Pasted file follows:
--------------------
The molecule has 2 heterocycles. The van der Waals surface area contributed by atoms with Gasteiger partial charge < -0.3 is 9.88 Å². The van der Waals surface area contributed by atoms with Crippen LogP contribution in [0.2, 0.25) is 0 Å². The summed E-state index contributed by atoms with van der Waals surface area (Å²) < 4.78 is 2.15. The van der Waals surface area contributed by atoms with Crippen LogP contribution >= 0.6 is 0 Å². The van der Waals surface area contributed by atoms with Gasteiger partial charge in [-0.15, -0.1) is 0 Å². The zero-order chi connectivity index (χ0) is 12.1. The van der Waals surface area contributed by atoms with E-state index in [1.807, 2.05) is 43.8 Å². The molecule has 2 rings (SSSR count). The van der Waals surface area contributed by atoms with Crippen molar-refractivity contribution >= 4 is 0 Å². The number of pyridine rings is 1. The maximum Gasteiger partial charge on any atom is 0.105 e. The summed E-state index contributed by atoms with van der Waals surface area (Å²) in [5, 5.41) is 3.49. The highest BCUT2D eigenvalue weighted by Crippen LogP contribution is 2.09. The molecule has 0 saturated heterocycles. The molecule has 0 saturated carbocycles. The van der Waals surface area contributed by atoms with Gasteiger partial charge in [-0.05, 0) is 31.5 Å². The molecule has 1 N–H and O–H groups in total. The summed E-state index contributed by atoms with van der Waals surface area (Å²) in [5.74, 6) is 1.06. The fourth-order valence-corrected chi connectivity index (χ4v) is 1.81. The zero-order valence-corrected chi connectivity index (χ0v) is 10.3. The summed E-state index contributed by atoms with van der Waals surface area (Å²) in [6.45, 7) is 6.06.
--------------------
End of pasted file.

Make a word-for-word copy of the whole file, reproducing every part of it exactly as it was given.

The molecule has 2 heterocycles. The van der Waals surface area contributed by atoms with Gasteiger partial charge < -0.3 is 9.88 Å². The van der Waals surface area contributed by atoms with Crippen LogP contribution in [0.2, 0.25) is 0 Å². The summed E-state index contributed by atoms with van der Waals surface area (Å²) < 4.78 is 2.15. The van der Waals surface area contributed by atoms with Crippen LogP contribution >= 0.6 is 0 Å². The van der Waals surface area contributed by atoms with Gasteiger partial charge in [-0.15, -0.1) is 0 Å². The zero-order chi connectivity index (χ0) is 12.1. The van der Waals surface area contributed by atoms with E-state index in [1.807, 2.05) is 43.8 Å². The molecule has 2 rings (SSSR count). The van der Waals surface area contributed by atoms with Crippen molar-refractivity contribution >= 4 is 0 Å². The number of pyridine rings is 1. The maximum Gasteiger partial charge on any atom is 0.105 e. The summed E-state index contributed by atoms with van der Waals surface area (Å²) in [5, 5.41) is 3.49. The highest BCUT2D eigenvalue weighted by Crippen LogP contribution is 2.09. The molecule has 0 saturated heterocycles. The molecule has 0 saturated carbocycles. The van der Waals surface area contributed by atoms with Gasteiger partial charge in [-0.05, 0) is 31.5 Å². The molecule has 1 N–H and O–H groups in total. The summed E-state index contributed by atoms with van der Waals surface area (Å²) in [5.74, 6) is 1.06. The fourth-order valence-corrected chi connectivity index (χ4v) is 1.81. The zero-order valence-corrected chi connectivity index (χ0v) is 10.3. The summed E-state index contributed by atoms with van der Waals surface area (Å²) in [6.45, 7) is 6.06.